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-   Bricks, Masonry and Concrete (http://www.houserepairtalk.com/f17/)
-   -   question on resurfacing brick basement walls (http://www.houserepairtalk.com/f17/question-resurfacing-brick-basement-walls-3295/)

barleypopmaker 12-31-2007 01:44 PM

question on resurfacing brick basement walls
 
Currently I have brick walls in my basement. I would like a smooth look to the walls instead of the older brick, and was wondering if I could use cement on the walls with a trowel to give it apperance I want. Would this work or do you think the cement would just fall apart or fall off? Thanks in advance for your advice.
-Jason

ToolGuy 12-31-2007 02:25 PM

Hi BarleyPopMaker. Welcome to the forums and Happy New Year! Did you bring some of that barley pop? :D

If the brick is clean and no moisture issues, you should be able to skim over it. I'd use Durobond 90 but someone here may know a little more than me and have other suggestions.

If the concrete has paint it should be removed first. If it has been sealed with a concrete sealer of any sort, the bond won't hold. but if its just raw, stable and most importantly dry, it shouldn't be a problem.

mudmixer 12-31-2007 02:44 PM

barleypop - I love the name, especially from the Republic of Wisconsin!

Are you talking about clay brick, concrete brick or concrete block?

barleypopmaker 01-01-2008 02:07 PM

It's clay brick, no paint, It does have some crumbling issues but it's not leaking any water any longer. There was some issues in the past before we moved in here with some drainage and it shows on the brick which is why I want a cleaner look to it, I took care of that by expanding some downspouts that moved the water away from the house.

And for the record, I've always got some good barley pop on tap ;) (right now I have a chocolate stout for winter) and in bottles since my taps are a new upgrade to my bar. And as the name says....I make it myself. I am in the process of trying to make this basement a bit more useable. Here was phase 1 which was my first attempt at some basic woodworking, and IMO the most important part of my basement.
http://www.barleypopmaker.info/assets/bar.jpg
http://www.barleypopmaker.info/assets/bartop.jpg.
behind the bar is concrete block, which is a not the section of the basement I am wanting to work on. The house was remodeled in the 80's and an extension was added so this part is newer. What I am trying to give an updated look to without redoing the whole foundation is the older part of the basement which is my workshop area.

ToolGuy 01-01-2008 03:52 PM

Sweeeeet! And I see you have a stool there waiting for me. :D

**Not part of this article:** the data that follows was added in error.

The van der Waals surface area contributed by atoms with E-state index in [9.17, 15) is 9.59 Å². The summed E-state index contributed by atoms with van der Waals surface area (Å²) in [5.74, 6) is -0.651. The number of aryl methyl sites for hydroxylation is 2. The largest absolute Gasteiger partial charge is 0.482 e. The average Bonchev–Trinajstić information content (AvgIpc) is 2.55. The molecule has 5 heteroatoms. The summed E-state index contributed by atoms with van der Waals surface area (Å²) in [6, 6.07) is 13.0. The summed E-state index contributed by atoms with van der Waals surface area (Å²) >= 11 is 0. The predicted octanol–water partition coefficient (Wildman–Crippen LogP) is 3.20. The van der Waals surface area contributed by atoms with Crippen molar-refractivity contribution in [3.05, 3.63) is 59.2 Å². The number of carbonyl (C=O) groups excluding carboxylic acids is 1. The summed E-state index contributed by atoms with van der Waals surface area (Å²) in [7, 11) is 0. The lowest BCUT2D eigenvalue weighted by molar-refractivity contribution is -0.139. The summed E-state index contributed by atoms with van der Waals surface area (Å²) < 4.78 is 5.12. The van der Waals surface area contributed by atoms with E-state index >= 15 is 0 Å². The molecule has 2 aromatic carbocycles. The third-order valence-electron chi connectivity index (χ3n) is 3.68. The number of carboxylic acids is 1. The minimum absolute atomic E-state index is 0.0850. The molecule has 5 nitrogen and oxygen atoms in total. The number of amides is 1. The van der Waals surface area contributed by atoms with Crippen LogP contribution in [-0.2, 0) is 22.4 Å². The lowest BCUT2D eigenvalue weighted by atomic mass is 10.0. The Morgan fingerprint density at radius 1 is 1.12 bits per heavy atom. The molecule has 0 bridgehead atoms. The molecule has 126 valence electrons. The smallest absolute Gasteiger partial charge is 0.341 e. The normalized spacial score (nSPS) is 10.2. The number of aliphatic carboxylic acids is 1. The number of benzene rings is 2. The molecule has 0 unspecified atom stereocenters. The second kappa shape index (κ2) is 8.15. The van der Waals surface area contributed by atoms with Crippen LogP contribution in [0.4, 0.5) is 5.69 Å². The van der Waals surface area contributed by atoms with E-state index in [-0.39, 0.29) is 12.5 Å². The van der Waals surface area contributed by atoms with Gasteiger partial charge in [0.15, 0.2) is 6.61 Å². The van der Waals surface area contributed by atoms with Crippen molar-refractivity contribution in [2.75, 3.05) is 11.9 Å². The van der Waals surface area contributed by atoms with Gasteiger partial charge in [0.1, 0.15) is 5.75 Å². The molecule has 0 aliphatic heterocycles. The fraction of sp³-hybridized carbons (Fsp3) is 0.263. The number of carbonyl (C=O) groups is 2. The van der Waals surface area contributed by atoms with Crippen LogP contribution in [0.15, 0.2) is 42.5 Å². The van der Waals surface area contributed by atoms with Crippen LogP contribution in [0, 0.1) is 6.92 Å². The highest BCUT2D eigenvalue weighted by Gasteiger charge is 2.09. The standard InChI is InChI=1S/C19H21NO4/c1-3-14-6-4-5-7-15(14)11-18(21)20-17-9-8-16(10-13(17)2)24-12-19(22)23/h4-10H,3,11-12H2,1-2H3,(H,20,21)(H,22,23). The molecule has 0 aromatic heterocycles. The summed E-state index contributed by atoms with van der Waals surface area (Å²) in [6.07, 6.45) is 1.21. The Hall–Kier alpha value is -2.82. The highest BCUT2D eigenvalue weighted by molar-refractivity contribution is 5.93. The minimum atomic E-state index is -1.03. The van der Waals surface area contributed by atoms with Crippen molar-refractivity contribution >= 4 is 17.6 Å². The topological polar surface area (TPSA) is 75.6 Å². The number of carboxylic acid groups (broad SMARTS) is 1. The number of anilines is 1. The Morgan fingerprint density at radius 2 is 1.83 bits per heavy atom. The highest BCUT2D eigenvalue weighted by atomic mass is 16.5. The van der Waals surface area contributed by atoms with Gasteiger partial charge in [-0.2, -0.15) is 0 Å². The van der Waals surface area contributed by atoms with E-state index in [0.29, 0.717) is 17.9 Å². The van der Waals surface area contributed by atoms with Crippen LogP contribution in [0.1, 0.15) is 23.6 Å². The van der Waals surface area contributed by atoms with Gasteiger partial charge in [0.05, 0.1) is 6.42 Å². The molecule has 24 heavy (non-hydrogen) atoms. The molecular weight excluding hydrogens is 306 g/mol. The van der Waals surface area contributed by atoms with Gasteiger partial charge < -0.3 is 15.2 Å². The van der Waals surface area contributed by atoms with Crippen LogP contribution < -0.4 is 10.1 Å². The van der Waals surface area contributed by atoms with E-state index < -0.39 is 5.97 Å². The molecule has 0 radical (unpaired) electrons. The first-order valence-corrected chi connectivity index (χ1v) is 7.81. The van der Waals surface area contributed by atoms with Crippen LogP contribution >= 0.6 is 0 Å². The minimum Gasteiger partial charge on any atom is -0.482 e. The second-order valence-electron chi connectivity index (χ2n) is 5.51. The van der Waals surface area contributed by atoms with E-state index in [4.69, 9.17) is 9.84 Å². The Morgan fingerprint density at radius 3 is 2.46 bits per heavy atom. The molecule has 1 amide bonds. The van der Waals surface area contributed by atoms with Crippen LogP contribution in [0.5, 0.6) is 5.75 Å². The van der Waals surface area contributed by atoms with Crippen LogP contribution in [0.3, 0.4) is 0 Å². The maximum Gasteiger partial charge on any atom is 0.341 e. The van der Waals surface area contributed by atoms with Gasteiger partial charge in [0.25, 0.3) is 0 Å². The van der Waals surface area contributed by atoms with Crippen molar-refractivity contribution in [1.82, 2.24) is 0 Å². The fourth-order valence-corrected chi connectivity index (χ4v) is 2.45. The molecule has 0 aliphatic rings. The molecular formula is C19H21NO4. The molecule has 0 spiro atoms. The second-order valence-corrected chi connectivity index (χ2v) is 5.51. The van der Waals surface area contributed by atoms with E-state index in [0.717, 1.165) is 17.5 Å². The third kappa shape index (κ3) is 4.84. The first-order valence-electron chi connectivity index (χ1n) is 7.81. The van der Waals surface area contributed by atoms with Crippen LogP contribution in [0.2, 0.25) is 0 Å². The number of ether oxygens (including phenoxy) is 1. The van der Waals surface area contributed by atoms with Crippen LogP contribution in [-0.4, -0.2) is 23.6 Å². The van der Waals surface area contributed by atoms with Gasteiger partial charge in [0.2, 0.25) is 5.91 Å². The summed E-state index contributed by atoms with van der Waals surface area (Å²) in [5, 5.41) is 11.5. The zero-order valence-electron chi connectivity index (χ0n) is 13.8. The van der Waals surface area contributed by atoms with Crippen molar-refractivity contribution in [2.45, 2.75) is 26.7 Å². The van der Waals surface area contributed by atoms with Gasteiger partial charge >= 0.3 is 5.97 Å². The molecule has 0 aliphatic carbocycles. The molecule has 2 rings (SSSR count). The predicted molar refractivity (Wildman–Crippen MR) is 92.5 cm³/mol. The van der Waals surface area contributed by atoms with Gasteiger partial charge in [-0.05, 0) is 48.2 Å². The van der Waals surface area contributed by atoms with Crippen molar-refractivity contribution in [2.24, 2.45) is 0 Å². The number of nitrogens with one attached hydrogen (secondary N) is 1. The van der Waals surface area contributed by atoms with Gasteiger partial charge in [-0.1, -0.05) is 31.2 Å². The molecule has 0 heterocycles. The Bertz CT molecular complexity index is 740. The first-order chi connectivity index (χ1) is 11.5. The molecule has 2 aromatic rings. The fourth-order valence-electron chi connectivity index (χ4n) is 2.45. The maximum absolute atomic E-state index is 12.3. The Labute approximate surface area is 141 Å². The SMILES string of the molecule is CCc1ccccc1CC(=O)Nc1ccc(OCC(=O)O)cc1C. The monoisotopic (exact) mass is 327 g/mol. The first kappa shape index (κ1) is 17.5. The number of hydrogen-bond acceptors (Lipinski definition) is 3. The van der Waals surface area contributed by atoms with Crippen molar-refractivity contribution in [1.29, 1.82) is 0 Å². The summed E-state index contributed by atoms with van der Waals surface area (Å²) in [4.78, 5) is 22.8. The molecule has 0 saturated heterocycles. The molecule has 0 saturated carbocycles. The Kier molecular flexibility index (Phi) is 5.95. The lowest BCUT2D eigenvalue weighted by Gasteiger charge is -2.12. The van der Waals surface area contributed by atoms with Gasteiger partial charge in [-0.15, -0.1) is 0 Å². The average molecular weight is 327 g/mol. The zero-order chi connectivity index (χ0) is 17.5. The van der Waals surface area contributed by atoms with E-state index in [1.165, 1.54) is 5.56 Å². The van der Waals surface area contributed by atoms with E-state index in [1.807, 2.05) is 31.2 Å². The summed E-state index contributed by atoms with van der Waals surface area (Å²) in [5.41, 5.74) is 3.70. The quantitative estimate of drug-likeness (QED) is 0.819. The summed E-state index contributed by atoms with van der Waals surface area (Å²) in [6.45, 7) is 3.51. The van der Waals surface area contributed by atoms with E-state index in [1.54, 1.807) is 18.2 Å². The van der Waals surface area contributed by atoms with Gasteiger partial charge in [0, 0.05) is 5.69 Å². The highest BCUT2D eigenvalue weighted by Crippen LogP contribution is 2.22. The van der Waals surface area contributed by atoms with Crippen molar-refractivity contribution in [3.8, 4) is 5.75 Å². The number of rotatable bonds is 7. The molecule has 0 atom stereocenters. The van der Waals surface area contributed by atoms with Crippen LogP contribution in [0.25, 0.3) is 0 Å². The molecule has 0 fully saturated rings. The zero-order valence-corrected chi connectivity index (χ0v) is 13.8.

Nice job on the bar. I can easily picture friends hangin' out and enjoying some home made stout.

About smoothing out the brick, here's what I would do. The crumbling areas need to be cleaned up real well, and completely free from any lose dust. A corn broom is good for that, and some water to prevent creating a dust cloud. If you can blast it with the garden hose, all the better.

Then I would get some wood fiber plaster, a plastic mortar trough to mix it in, a mortar hoe to mix it with, a 14" hawk to hold it with while using a 12" or 14" steel trowel to apply it, which I would also get.

http://www.mytoolbox.net/houserepair...ster-Tools.jpg
Note the rounded corners on the hoe. I did that with my 4-1/4" angle grinder to accomodate the rounded corners inside the plastic trough. Pretty smart, eh?

Then I'd mix about half the bag of plaster with the recommended amount of water, and let it steep for a few minutes while I wet down the brick. That way it doesn't suck the water out of the plaster faster than you can apply it, and allows it more setting time.

I'd use the steel trowel to mash the mortar into the brick and deep into the joints so it gets a good bond, and I'd apply it thick enough to cover the brick by about 1/4" thick. I'd do this to about a 3' square area at a time, trying not to re-trowel what I've already applied, so as not to pull it away from the brick. If the wall starts getting dry I'd wet it again. Believe me, that brick is going to soak up a lot of water.

Then I'd clean my tools and admire my work.

Note, there is a good chance that over the years some of it is going to crack and come loose. No big deal, just chip it away and patch it with the same method.

phreaq 01-02-2008 11:40 AM

lol, you want to put cement ON to your bricks, and I'm trying to take cement OFF of mine :D

ToolGuy 01-02-2008 05:15 PM

Quote:

Originally Posted by phreaq (Post 13764)
lol, you want to put cement ON to your bricks, and I'm trying to take cement OFF of mine :D

Maybe you guys could just trade houses! :p


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